It is projected that by the year 2050, there will be an additional 25 million kilometers of new paved roads all around the globe. That’s enough roadways to circle the planet over 600 times. In Asia’s developing countries alone, paved roads are expected to double in length.
Why is this important? According to a new study led by William Laurance of James Cook University, this global uptick of new roads comes with a plethora of economic, social, and environmental dangers.
“We’ve scrutinized major roads and infrastructure projects around the world,” said Laurance, “and it’s remarkable how many have serious hidden costs and risks.”
Co-authored by Irene Burgués Arrea, an economist who has studied road-building costs and benefits in Latin America and Africa, the study was published in the journal Science. The researchers say that the most urgent priority is limiting millions of kilometers of new roads that are being planned or already being built in high-rainfall areas. This is mostly occurring in developing nations in Asia, Africa, and Latin America.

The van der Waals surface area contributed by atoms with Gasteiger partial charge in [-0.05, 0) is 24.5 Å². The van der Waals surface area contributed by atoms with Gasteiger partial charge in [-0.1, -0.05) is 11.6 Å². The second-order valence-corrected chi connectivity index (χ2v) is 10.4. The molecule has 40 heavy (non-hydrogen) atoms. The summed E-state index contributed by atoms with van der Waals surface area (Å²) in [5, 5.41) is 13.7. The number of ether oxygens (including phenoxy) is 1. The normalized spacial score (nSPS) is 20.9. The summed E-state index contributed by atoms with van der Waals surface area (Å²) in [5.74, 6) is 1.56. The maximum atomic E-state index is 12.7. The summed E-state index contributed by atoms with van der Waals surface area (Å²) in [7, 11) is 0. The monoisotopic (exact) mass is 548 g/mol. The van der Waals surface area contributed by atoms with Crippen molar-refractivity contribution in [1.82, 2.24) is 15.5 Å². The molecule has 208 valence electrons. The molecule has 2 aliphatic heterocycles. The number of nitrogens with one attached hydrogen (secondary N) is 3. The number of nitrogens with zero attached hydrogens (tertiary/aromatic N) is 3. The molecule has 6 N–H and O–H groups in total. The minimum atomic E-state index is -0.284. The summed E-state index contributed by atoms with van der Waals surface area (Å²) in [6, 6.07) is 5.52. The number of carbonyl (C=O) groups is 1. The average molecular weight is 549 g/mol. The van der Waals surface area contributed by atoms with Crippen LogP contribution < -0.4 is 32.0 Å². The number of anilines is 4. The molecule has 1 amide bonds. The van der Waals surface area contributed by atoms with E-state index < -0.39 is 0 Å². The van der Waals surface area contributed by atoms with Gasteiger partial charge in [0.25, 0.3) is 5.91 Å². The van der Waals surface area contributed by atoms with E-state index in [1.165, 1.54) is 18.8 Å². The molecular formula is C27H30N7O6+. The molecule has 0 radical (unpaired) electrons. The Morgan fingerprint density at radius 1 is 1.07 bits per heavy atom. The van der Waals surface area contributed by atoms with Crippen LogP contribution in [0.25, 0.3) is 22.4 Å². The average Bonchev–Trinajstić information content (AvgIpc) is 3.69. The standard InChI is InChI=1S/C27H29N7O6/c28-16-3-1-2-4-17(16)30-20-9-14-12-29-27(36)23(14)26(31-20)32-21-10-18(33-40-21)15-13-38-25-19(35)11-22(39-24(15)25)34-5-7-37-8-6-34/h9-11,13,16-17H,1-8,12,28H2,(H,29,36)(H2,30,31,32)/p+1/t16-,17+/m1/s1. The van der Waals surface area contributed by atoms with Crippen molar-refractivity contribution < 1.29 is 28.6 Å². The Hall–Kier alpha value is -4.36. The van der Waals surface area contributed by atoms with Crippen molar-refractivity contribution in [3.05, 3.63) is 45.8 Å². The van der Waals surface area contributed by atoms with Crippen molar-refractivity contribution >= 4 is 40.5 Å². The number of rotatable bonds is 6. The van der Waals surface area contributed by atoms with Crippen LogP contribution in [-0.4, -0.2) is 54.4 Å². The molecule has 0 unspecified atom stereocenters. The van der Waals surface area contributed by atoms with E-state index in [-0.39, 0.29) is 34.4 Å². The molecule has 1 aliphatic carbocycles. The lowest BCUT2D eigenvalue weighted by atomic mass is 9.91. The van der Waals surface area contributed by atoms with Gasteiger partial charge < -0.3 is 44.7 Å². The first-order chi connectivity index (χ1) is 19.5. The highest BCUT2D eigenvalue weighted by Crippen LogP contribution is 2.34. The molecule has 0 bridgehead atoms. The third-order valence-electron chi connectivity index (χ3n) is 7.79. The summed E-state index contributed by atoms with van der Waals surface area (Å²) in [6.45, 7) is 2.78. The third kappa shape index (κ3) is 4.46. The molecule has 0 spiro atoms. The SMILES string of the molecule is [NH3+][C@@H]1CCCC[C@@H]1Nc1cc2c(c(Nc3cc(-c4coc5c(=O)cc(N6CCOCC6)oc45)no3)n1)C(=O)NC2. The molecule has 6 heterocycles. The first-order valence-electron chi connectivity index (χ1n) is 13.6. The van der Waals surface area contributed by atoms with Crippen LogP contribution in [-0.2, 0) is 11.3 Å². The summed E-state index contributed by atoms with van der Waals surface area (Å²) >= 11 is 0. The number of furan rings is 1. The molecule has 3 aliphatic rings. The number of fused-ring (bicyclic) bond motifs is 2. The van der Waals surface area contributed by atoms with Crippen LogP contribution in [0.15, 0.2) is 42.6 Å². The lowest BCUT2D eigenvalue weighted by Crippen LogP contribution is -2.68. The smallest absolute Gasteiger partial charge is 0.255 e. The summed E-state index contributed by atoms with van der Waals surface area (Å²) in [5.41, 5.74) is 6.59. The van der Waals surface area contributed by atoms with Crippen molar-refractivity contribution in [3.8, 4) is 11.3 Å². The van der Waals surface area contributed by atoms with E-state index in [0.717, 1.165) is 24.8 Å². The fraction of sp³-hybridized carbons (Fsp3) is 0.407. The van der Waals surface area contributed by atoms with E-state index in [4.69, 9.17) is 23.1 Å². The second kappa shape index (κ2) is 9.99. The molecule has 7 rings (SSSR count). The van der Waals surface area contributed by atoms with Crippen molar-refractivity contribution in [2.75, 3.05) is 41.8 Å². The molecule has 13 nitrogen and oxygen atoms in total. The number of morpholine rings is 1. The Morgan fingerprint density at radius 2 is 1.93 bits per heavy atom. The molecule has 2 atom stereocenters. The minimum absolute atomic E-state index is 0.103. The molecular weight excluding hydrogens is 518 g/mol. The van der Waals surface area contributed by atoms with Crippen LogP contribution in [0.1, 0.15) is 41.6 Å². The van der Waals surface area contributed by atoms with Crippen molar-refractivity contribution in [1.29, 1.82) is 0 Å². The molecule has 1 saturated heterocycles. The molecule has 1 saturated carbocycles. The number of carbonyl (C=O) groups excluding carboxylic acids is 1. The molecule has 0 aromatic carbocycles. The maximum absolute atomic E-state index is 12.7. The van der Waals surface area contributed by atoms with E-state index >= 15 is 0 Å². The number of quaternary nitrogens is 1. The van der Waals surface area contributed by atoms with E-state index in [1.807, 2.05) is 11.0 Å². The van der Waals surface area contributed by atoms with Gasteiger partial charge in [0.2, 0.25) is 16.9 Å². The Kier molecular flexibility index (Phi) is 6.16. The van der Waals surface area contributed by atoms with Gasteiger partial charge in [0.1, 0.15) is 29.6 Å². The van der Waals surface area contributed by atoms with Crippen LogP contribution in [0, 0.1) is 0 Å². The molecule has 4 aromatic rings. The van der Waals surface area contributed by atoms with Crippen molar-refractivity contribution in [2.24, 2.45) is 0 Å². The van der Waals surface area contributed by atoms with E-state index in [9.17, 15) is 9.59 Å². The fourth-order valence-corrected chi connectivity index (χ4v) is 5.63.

“This is where ambition for quick profits meets nearly impossible engineering,” says Laurance. “Rainfall-drenched roads develop pot-holes, giant cracks and landslides so fast it’s nearly unbelievable. They can quickly turn into giant money-losers.”
Burgués Arrea also adds that adding in the environmental and social costs of building these roads, it’s clear that there is very little upside to their construction.
“The public often ends up with major debts from failed roads. A few road developers and politicians get rich, but vital development opportunities are easily squandered,” explains Laurance. “It’s remarkable how many nations, investors, and lenders are failing to see the profound risks of road expansion in wet tropical environments, which are also the world’s biologically richest ecosystems.”
Image Credit: William Laurance